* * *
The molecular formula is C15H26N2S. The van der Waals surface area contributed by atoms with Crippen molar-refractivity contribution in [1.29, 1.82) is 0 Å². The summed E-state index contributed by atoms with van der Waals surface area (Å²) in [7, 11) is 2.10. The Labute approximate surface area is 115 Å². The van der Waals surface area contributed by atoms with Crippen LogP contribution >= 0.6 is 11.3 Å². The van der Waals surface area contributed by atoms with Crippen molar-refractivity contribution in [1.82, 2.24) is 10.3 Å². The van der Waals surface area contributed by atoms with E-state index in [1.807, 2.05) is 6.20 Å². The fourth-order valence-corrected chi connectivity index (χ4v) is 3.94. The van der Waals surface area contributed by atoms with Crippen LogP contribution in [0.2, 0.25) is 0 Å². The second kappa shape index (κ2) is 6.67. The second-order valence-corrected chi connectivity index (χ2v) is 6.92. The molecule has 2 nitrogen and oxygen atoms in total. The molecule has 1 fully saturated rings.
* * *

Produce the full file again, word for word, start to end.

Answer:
The molecular formula is C15H26N2S. The van der Waals surface area contributed by atoms with Crippen molar-refractivity contribution in [1.29, 1.82) is 0 Å². The summed E-state index contributed by atoms with van der Waals surface area (Å²) in [7, 11) is 2.10. The Labute approximate surface area is 115 Å². The van der Waals surface area contributed by atoms with Crippen LogP contribution >= 0.6 is 11.3 Å². The van der Waals surface area contributed by atoms with Crippen molar-refractivity contribution in [1.82, 2.24) is 10.3 Å². The van der Waals surface area contributed by atoms with E-state index in [1.807, 2.05) is 6.20 Å². The fourth-order valence-corrected chi connectivity index (χ4v) is 3.94. The van der Waals surface area contributed by atoms with Crippen LogP contribution in [0.2, 0.25) is 0 Å². The second kappa shape index (κ2) is 6.67. The second-order valence-corrected chi connectivity index (χ2v) is 6.92. The molecule has 2 nitrogen and oxygen atoms in total. The molecule has 1 fully saturated rings.